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‘Ending violence against women should be a priority’

...Dr. Babatunde Osotimehin

November 30, 2015 By Regina Pratt

UNFPA executive director, Dr. Babatunde Osotimehin, in a statement made on International Day for the Elimination of Violence against Women, Wednesday, 25 November asserted that ending violence against women should be a priority for every human being.

Dr. Osotimehin said violence is not restricted to women alone as it affects all of us, noting that as long as the dignity and well-being of half of humanity is at risk, peace, security and sustainable development will remain out of reach.

He said the UNFPA works to prevent and respond to gender-based violence in 135 countries, 43 of which are countries affected by crises which exacerbate women and girls’ vulnerability.

 “One in three women worldwide has experienced physical or sexual violence, most often by an intimate partner,” he said and added that in most countries only four in ten survivors of violence seek help.

The UNFPA director general identifies violence against women and girls to include domestic and sexual violence, human trafficking and harmful practices, forced child marriage, gender-based infanticide and female genital mutilation.

“Globally, over 140 million girls and women have undergone some form of female genital mutilation,” he disclosed, adding that in developing countries one in every three girls marries before reaching 18, and one in nine before 15.

He noted that violence deprives women and girls of their human rights to health, education and participation in the affairs of their communities and nations.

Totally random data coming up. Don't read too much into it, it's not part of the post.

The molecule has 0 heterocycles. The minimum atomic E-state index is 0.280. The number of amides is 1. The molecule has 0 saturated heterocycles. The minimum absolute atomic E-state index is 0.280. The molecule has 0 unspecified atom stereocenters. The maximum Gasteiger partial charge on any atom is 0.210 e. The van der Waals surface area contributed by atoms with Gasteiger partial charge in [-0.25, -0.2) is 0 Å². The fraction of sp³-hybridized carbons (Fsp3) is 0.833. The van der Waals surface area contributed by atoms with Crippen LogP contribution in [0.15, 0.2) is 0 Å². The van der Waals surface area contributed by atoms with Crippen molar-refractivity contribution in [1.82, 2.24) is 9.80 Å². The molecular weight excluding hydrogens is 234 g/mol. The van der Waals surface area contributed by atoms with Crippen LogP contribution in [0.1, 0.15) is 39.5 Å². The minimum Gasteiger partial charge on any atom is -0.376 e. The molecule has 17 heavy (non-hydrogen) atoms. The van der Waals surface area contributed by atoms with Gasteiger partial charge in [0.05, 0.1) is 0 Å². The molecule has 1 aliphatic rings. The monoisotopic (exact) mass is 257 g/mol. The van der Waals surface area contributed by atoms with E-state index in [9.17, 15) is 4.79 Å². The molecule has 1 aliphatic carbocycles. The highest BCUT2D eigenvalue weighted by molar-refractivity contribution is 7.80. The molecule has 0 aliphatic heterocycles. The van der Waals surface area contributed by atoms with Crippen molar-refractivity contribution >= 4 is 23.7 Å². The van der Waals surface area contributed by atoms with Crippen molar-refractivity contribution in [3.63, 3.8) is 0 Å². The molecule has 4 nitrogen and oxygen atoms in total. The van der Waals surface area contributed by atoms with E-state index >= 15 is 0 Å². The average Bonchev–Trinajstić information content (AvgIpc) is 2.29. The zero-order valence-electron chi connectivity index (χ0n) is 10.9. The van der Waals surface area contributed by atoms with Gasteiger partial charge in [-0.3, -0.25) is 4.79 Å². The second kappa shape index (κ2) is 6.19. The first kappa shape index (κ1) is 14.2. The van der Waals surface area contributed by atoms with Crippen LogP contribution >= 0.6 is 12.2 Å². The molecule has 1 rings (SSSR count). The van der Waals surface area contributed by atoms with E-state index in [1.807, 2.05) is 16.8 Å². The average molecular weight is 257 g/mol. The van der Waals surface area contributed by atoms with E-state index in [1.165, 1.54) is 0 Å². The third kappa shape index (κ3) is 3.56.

He said the health effects of violence range from forced pregnancies to unsafe and forced abortions to life-long physical injuries and trauma, while survivors often lead lives shadowed by fear and stigma, which the international community is about to embark on a 15-year journey towards equitable and inclusive sustainable development.

In order that the new UN Sustainable Development Goals have any meaningful, positive impact, actions must be taken to break the cycle of violence against women, which denies millions of women and girls their fundamental human rights and their ability to contribute to the economic and social progress of their nations, he added.

“On the occasion of the International Day for the Elimination of Violence against Women, UNFPA renews its commitment to protect the health and rights of women and girls,” he stressed, adding that working with UN and other partners, UNFPA had developed global standards for essential services for women and girls subject to violence and comprehensive technical guidelines to help countries implement them.

He promised that UNFPA would continue to work with men and boys and community leaders in countries around the world to change the discriminatory attitudes and social norms that allow these abuses to persist.

“UNFPA is taking action to prevent and respond to violence against women and girls before, during and after conflict, during times of peace, and as an integral part of effective humanitarian action,” he said.

He disclosed that by next month, at a global meeting organised by UNFPA and UN Women in Istanbul, the international community would review progress made over the past two decades to chart the way forward, adding “with the new global goals, we have a collective responsibility to end violence against women and girls as we have a deadline to reach this goal by 2030.”

He urged all to do more and leave no one behind as every woman and girl has the right to live free of gender-based discrimination and violence.

“This is an imperative not only for the dignity, human rights and well-being of women and girls, but for our common humanity and our common future,” he concluded.

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